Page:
How much sugar are we really eating?
Sugar has become a hot topic. In excess it makes us fat. The problem is that MOST of us are eating it in excess. We’re probably eating more than we think because it hides in MANY everyday “non-sugar” foods such as tomato sauce, fat-free salad dressings, marinades, crackers, yogurt, bread etc. According to Forbes, American adults are eating 22 tsp of sugar per day and what I found even more horrifying is that the average American child eats 32 tsp of sugar per day!!! WHAT?!?!
The American Heart Association recommends that most women get no more than 100 calories a day of added sugar from any source, and that most men get no more than 150 calories a day of added sugar. That’s about 6 teaspoons of added sugar for women and 9 teaspoons for men.
According to the American Heart Association, children up to age 8 should take in no more than 3 to 4 teaspoons of added sugar per day. Older kids and teenagers should limit themselves to no more than 5 to 8 teaspoons of added sugar each day. Wow – we are REALLY exceeding the recommended amounts!!!
Why is sugar bad?
There are many names of sugar but let’s talk about one of the most common types of sugar – table sugar – white sugar also called sucrose. It originates from sugar cane or sugar beets but is highly processed. When we ingest sucrose, our bodies use enzymes to break it down into 2 (equal) compounds – GLUCOSE and FRUCTOSE.
Glucose is our body’s main energy source. It is found in every living cell on the planet. Glucose is essential and when we don’t consume enough of it, our bodies manufacture it. It comes from the carbohydrates (grains, veggies, fruits ) that we eat. Glucose is either used immediately for energy or stored in the muscle cells or liver as glycogen for later use. Insulin is secreted in response to glucose in the bloodstream and facilitates the entry of glucose into our cells. The secretion of insulin is a good thing because it causes the hormone leptin to be released. Leptin is an appetite controlling hormone that tells us when we are full.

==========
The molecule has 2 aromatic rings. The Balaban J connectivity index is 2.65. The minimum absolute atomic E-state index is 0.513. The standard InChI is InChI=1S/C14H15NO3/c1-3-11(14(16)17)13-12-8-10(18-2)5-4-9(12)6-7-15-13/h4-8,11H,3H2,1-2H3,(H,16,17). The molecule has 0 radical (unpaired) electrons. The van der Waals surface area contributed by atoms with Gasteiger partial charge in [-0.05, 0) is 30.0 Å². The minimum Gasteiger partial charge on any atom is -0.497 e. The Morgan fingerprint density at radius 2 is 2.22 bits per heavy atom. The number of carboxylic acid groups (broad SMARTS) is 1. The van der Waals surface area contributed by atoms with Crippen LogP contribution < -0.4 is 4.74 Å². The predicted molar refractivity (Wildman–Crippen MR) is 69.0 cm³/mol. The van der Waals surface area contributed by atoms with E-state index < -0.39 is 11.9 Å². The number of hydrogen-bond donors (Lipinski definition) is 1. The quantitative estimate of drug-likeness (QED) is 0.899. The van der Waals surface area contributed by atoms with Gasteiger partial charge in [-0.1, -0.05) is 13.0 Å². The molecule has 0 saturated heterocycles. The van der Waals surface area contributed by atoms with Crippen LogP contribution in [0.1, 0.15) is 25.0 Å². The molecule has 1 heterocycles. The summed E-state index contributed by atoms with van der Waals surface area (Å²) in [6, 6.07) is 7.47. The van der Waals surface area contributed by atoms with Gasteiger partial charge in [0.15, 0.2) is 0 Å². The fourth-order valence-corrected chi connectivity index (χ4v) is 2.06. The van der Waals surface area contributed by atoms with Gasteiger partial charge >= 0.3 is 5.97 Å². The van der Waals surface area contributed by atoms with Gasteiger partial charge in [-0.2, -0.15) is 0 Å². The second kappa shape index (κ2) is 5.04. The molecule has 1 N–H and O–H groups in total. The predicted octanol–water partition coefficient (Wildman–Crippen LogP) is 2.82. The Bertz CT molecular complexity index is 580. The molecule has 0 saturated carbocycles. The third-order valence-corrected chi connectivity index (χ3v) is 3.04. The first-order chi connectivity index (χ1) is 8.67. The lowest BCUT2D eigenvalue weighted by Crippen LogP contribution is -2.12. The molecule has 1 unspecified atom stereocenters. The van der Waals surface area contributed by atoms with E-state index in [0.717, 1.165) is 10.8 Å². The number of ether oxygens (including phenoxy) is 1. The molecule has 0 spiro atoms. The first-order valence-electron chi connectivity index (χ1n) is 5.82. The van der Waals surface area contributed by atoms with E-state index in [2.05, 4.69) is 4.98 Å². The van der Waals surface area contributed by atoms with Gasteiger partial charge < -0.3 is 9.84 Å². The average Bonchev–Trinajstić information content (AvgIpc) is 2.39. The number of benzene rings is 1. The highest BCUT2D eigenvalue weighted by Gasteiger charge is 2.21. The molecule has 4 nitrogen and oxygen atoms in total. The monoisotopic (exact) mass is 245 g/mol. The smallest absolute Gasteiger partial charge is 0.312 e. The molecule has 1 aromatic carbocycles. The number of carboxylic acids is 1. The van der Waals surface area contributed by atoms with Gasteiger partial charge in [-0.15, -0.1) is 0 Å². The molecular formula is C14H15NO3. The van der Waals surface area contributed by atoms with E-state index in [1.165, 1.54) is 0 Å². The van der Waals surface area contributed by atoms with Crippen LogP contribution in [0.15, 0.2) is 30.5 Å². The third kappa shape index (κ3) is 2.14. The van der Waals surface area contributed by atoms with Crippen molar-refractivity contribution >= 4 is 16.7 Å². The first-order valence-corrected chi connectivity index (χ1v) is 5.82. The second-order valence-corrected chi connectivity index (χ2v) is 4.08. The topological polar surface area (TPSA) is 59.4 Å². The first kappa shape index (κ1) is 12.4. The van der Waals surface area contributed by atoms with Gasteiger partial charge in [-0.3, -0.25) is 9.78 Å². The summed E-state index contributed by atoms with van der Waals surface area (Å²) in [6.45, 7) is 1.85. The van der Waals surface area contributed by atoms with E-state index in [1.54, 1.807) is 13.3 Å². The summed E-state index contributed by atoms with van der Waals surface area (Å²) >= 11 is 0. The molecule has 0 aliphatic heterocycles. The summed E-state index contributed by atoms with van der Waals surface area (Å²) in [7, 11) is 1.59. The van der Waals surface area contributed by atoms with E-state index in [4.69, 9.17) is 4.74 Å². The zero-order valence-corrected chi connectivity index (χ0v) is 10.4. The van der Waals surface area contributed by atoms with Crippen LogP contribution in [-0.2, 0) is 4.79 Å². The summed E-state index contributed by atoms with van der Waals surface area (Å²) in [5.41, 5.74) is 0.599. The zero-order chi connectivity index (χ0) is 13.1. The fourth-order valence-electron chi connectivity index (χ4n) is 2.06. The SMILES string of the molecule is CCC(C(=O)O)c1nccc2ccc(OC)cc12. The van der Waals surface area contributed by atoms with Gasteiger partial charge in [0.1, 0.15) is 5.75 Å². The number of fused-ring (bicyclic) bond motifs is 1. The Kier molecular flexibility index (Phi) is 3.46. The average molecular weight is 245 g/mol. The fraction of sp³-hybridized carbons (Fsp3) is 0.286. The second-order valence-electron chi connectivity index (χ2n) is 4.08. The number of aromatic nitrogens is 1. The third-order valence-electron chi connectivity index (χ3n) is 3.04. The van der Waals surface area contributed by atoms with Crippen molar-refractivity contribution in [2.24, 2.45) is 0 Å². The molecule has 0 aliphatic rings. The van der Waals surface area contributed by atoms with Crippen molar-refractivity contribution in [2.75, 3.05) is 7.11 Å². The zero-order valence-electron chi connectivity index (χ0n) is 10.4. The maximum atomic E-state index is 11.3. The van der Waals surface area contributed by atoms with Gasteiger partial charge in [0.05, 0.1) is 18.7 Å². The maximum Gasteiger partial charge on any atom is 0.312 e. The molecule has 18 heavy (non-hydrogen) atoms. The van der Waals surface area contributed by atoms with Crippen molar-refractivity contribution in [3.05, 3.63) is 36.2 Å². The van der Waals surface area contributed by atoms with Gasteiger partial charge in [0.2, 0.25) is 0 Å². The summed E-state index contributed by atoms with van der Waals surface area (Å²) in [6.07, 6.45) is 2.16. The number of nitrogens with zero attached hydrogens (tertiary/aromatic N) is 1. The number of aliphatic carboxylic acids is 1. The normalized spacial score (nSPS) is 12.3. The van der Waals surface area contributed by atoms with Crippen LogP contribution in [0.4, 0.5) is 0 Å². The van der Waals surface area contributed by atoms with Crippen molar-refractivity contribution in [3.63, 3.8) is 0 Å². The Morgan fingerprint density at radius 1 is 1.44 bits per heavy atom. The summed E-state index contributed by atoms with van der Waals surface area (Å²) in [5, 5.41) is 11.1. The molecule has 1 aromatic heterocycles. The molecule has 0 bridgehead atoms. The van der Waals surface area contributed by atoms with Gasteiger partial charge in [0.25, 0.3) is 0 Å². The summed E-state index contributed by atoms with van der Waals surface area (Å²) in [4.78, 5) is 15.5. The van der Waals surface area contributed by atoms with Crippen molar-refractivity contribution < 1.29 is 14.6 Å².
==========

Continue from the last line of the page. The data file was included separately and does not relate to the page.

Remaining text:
Fructose on the other hand, has a different metabolic pathway and is not a preferred energy source for our muscles or brain. We have no physiological need for fructose and our bodies do not manufacture it. Fructose can only be metabolized in the liver (putting additional strain on our liver). Fructose is more lipogenic or fat-producing than glucose. It does not stimulate the production of insulin and as a result does not trigger leptin. In fact, studies have shown that fructose raises our levels of grehlin (the hunger hormone and signals us to eat!)
If we eat small amounts of fructose it is not a problem and the fructose will be broken down into glycogen (like glucose is) and stored in the liver for later use. The problem arises when our liver is full of glycogen (which is becoming common) and we eat a lot of fructose, this overloads our liver and forces the fructose to form into fat. This can lead to non-alcoholic fatty liver disease (which is the most common liver disorder is developed countries).
One of the popular sweeteners used today is High Fructose Corn Syrup (read a label of any processed food and you are sure to find it!). HFCS consists of 55% fructose and 42% glucose (and 3% other sugars). Fructose is twice as sweet as glucose and this syrup mixture became (in the 1960’s) a inexpensive alternative to sucrose. There is a debate on whether table sugar is worse than HFCS but two things are for sure – High Fructose Corn Syrup is genetically modified, and a highly processed substance. This form of sweetener is in SO many packaged foods and is definitely one to avoid.
I just need to pause and make an important point VERY clear. You may be reading this and think to yourself “Fruit contains fructose so therefore I must stop eating fruit because it is going to make me fat”. I need to tell you emphatically that thinking is WRONG!! And here is one of the best explanations that I found in an article from Scientific American: